Letter from the President
Dear SFM Policyholders, Agents and Friends—
Like many of our policyholders, SFM has been working hard to overcome the effects of a devastating recession and anemic (so far) economic recovery. We intend to be positioned for profitable growth when the economy shifts into a higher gear that produces jobs and greater prosperity for mainstreet America, where we do business.
Sluggish economy impacts payrolls and claims
In 2009, as a consequence of high unemployment and declining payrolls, SFM returned a substantial amount of audited premium to policyholders on a net basis for the first time in a quarter century. This net audit return continued in 2010 at a reduced level, reflecting a slowly improving job market but still highlighting the net number of positions lost in industries like construction, retail sales and heavy manufacturing.
Employers have struggled to provide transitional duty jobs for workers recovering from more serious injuries, and placement of injured employees who cannot return to their former line of work has been expensive and difficult in this economy. This challenging return-to-work environment tends to extend the duration and increase the wage-loss and rehabilitation benefits associated with lost-time claims.
Another factor that is adding to the cost and duration of claims is the aging workforce. The average age of an injured worker is now over 40, and workers over 65 represent the fastest growing cohort of employees in the Midwest. Although these older workers have more experience and generally fewer accidents than their younger co-workers, their injuries are often more severe, meaning they take longer to heal because of complications and collateral health issues and are two to three times more expensive. Moreover, we are seeing a significant increase in the most expensive lost-time claims—those alleging permanent total disability—from claimants over 50 years of age.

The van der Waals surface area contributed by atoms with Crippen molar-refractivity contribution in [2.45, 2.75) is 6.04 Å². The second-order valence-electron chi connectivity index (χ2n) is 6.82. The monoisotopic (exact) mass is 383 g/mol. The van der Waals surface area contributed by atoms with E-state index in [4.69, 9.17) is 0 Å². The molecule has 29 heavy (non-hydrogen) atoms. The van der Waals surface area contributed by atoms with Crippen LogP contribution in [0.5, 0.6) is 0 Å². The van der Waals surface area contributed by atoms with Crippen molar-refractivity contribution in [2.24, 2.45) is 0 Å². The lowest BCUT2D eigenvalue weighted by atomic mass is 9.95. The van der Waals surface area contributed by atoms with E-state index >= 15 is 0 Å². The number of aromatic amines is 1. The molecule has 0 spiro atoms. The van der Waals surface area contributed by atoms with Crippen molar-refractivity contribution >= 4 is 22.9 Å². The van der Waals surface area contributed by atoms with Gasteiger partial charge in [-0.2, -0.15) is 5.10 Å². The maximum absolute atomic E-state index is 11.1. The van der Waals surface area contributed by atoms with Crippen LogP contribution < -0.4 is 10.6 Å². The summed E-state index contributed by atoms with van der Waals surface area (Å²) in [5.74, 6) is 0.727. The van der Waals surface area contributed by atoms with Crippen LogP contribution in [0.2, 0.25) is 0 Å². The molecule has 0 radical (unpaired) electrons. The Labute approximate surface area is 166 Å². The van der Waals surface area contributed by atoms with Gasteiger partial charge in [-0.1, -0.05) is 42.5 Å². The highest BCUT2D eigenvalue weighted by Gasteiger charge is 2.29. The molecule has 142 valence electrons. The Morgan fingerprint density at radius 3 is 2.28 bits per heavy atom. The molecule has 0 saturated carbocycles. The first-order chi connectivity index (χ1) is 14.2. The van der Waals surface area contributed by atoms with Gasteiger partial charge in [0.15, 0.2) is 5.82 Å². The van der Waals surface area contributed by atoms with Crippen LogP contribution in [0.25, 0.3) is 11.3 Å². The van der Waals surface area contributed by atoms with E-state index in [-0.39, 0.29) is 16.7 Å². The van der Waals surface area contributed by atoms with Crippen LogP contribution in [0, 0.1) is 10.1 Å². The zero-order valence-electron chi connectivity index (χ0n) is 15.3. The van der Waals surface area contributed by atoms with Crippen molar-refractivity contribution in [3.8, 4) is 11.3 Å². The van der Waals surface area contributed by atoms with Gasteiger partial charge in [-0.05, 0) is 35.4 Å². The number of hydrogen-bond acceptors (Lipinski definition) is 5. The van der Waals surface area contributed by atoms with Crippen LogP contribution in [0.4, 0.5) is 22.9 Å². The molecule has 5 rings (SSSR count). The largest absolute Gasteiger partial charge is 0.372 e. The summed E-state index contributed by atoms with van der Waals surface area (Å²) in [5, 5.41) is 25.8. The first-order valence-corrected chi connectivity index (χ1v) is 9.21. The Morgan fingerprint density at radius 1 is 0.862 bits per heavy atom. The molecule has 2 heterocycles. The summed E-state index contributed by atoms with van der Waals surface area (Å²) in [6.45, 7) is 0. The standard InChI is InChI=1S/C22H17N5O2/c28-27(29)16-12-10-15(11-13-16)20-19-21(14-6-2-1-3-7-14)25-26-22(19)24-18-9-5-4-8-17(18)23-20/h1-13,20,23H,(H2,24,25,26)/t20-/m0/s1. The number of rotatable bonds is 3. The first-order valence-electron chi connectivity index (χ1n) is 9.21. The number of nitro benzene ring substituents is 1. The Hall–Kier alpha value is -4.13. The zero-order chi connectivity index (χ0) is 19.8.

Medical cost escalation continues
Medical costs per claim have risen about 7 percent per year over the past five years, a rate that outpaces any measurement of core or wage inflation and also exceeds the earnings rate on our investment portfolio. Moreover, medical costs now account for about 60 cents of every workers' comp benefit dollar. Some of the medical cost drivers include:
Obesity is one of the most prominent factors in driving up claim costs. Obese employees are much more likely to suffer from co-morbidities like diabetes, hypertension and heart disease. Recent studies indicate that lost-time injuries involving obese workers cost at least three to five times more than the same injuries involving non-obese employees.
2010 a year of mixed results
SFM's financial results were modestly better than break-even in 2010. The good news for our policyholders is that competition among insurers has continued to facilitate a buyers' market for workers' compensation coverage. The average price of coverage for risks insured by SFM has declined six consecutive years, an overall reduction of almost 25 percent. As indicated above, both indemnity and medical costs per claim have steadily risen during this period, so how have insurers been able to reduce prices year after year? Consistent reductions in claim frequency have generally offset the increased cost of individual claims, at least until now.